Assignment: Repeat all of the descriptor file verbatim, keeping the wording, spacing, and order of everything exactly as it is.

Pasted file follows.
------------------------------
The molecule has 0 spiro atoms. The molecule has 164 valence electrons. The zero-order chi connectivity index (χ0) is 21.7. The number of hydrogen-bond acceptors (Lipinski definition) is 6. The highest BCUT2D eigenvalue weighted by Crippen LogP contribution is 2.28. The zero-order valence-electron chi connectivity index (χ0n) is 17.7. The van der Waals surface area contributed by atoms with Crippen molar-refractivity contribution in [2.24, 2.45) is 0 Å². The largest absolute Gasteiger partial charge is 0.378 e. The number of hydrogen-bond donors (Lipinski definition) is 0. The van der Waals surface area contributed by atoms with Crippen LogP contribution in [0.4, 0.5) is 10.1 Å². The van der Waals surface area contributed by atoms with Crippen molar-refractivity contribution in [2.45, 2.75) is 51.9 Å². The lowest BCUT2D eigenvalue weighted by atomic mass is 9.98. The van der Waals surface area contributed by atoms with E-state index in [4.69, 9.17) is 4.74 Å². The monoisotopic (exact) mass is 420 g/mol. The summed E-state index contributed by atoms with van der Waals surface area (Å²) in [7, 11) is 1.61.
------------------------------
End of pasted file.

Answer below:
The molecule has 0 spiro atoms. The molecule has 164 valence electrons. The zero-order chi connectivity index (χ0) is 21.7. The number of hydrogen-bond acceptors (Lipinski definition) is 6. The highest BCUT2D eigenvalue weighted by Crippen LogP contribution is 2.28. The zero-order valence-electron chi connectivity index (χ0n) is 17.7. The van der Waals surface area contributed by atoms with Crippen molar-refractivity contribution in [2.24, 2.45) is 0 Å². The largest absolute Gasteiger partial charge is 0.378 e. The number of hydrogen-bond donors (Lipinski definition) is 0. The van der Waals surface area contributed by atoms with Crippen LogP contribution in [0.4, 0.5) is 10.1 Å². The van der Waals surface area contributed by atoms with Crippen molar-refractivity contribution in [2.45, 2.75) is 51.9 Å². The lowest BCUT2D eigenvalue weighted by atomic mass is 9.98. The van der Waals surface area contributed by atoms with E-state index in [4.69, 9.17) is 4.74 Å². The monoisotopic (exact) mass is 420 g/mol. The summed E-state index contributed by atoms with van der Waals surface area (Å²) in [7, 11) is 1.61.